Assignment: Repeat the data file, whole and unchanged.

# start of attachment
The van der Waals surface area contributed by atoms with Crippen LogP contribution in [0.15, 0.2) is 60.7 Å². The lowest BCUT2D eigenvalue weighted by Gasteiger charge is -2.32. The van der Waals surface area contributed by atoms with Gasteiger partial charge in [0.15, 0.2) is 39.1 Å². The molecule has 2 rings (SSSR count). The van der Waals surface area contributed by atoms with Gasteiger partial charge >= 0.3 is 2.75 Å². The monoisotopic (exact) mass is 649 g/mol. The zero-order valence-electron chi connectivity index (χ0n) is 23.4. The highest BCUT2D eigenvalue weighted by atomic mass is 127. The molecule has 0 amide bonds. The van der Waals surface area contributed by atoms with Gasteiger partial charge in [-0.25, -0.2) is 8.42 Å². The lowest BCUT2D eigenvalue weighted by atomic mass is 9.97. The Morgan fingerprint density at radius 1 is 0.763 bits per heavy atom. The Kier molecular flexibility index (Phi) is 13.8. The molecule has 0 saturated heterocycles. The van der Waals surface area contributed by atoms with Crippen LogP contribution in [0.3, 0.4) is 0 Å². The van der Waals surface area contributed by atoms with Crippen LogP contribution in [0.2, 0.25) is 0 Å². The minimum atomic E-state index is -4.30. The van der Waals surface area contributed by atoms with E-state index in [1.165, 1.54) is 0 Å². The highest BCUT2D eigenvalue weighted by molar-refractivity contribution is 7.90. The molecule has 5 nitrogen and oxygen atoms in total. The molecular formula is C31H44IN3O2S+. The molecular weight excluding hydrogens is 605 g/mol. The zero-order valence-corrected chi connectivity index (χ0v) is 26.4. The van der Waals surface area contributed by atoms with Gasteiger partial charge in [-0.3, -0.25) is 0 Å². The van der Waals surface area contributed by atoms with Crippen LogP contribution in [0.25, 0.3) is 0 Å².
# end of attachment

The van der Waals surface area contributed by atoms with Crippen LogP contribution in [0.15, 0.2) is 60.7 Å². The lowest BCUT2D eigenvalue weighted by Gasteiger charge is -2.32. The van der Waals surface area contributed by atoms with Gasteiger partial charge in [0.15, 0.2) is 39.1 Å². The molecule has 2 rings (SSSR count). The van der Waals surface area contributed by atoms with Gasteiger partial charge >= 0.3 is 2.75 Å². The monoisotopic (exact) mass is 649 g/mol. The zero-order valence-electron chi connectivity index (χ0n) is 23.4. The highest BCUT2D eigenvalue weighted by atomic mass is 127. The molecule has 0 amide bonds. The van der Waals surface area contributed by atoms with Gasteiger partial charge in [-0.25, -0.2) is 8.42 Å². The lowest BCUT2D eigenvalue weighted by atomic mass is 9.97. The Morgan fingerprint density at radius 1 is 0.763 bits per heavy atom. The Kier molecular flexibility index (Phi) is 13.8. The molecule has 0 saturated heterocycles. The van der Waals surface area contributed by atoms with Crippen LogP contribution in [0.3, 0.4) is 0 Å². The van der Waals surface area contributed by atoms with Crippen LogP contribution in [0.2, 0.25) is 0 Å². The minimum atomic E-state index is -4.30. The van der Waals surface area contributed by atoms with E-state index in [1.165, 1.54) is 0 Å². The highest BCUT2D eigenvalue weighted by molar-refractivity contribution is 7.90. The molecule has 5 nitrogen and oxygen atoms in total. The molecular formula is C31H44IN3O2S+. The molecular weight excluding hydrogens is 605 g/mol. The zero-order valence-corrected chi connectivity index (χ0v) is 26.4. The van der Waals surface area contributed by atoms with Gasteiger partial charge in [-0.3, -0.25) is 0 Å². The van der Waals surface area contributed by atoms with Crippen LogP contribution in [0.25, 0.3) is 0 Å².